From 2016 to 2020 we will be working hard on the SMK Open project: making our collection, which belongs to everyone in Denmark, available to all. With SMK Open everyone will have the opportunity to make their own way into the realm of art while drawing on SMK’s vast stores of knowledge and materials.
In countries such as The Netherlands, the USA and the UK, major museums have long been digitising and sharing their collections freely with everyone. They have done so to accommodate culture users of today and tomorrow; users who are not simply content to be spectators of culture. They want to get actively involved, and they want to use culture in their own lives. The lessons learned from these museums’ activities are clear: far more people use the collections when they can actively select, reuse, remix and share the works – including people who would not otherwise use the museums.
The SMK Open project is based on a vision of making art accessible and relevant to far more people. This is done by making the SMK collections available as an online resource and tool that people can bring into their own lives and use on their own terms.
A democratic digital treasure trove of art
The SMK collection comprises more than 250,000 works of art, but only 0.6 per cent of these are on display in the museum’s exhibition rooms. With SMK Open the collections are made freely and instantly accessible in digital form, like a huge box full of building blocks to be used exactly as you wish.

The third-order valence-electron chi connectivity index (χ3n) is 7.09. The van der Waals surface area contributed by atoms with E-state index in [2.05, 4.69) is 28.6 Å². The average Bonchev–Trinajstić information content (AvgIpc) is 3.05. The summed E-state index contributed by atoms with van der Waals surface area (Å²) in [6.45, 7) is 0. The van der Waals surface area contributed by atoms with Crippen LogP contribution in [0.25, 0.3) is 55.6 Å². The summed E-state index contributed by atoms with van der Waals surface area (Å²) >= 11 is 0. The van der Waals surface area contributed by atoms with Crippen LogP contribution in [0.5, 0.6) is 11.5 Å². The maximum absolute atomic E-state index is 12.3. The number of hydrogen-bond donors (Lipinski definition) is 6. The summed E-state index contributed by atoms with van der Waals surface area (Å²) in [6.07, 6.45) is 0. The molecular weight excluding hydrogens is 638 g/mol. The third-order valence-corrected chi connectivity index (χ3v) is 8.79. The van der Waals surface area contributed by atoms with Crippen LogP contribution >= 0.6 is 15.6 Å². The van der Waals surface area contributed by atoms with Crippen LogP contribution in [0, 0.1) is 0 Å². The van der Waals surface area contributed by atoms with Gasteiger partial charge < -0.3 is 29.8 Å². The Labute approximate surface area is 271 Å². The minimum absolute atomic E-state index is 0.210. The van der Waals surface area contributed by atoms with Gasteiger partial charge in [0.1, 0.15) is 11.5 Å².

During the first stage of the project, some 40,000 works will be made accessible. Approximately 15,000 of these will be available as high-resolution files that anyone can use for any purpose – for example for books, teaching materials, online blogs, Wikipedia articles, film and TV productions, to decorate their living rooms, their local area etc. Anything is possible. In the SMK Open project, each digitised work will get its own digital page that not only includes its image, but also supplementary materials such as film clips, articles, audio tracks, X-ray photographs of the work and information on any upcoming events or exhibitions that involve the work.
All copyright-free works can be used by anyone for any purpose. This means that all Danes – indeed everyone in the world – are free to access, download and use this digital treasure trove of art. Users can also add their own comment on works, contribute information or engage the museum staff in conversations about the art.
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The digital history of the SMK
February 2001: The first SMK website is launched.
2008: SMK receives a generous donation from the Nordea foundation, supporting the four year SMK Digital project.
2009: SMK takes its first steps towards working with open collections with its "Fri Billeddeling" (Free Image Sharing) project, conducted in co-operation with four other Danish art museums.
2012: SMK releases 160 high-resolution digital images of highlights from its collections and carries out a range of pilot projects focusing on creative uses of the works.
2014: SMK introduces a new Public Domain policy in which the museum relinquishes all rights to reproductions of its copyright-free works.
2015: SMK launches collection.smk.dk, making 25,000 photographs of works freely available as downloads.
October 2016: Launch of SMK Open.
Other digital SMK projects
Wiki labs is an SMK workshop setting where art historians, wikipedians and volunteers write and submit articles on artists, artworks and styles that are not yet properly described online.
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SMK has joined cultural institutions from 28 European countries to create a unique digital art collection, Europeana280, on the digital cultural platform Europeana.
Explore a wealth of art at Europeana Collections
GIFT is a new EU-funded research project at the IT University of Copenhagen (ITU). Its objective is to help museums throughout Europe to utilise the potential of technology to create engaging art experiences.
For more, visit the ITU's blog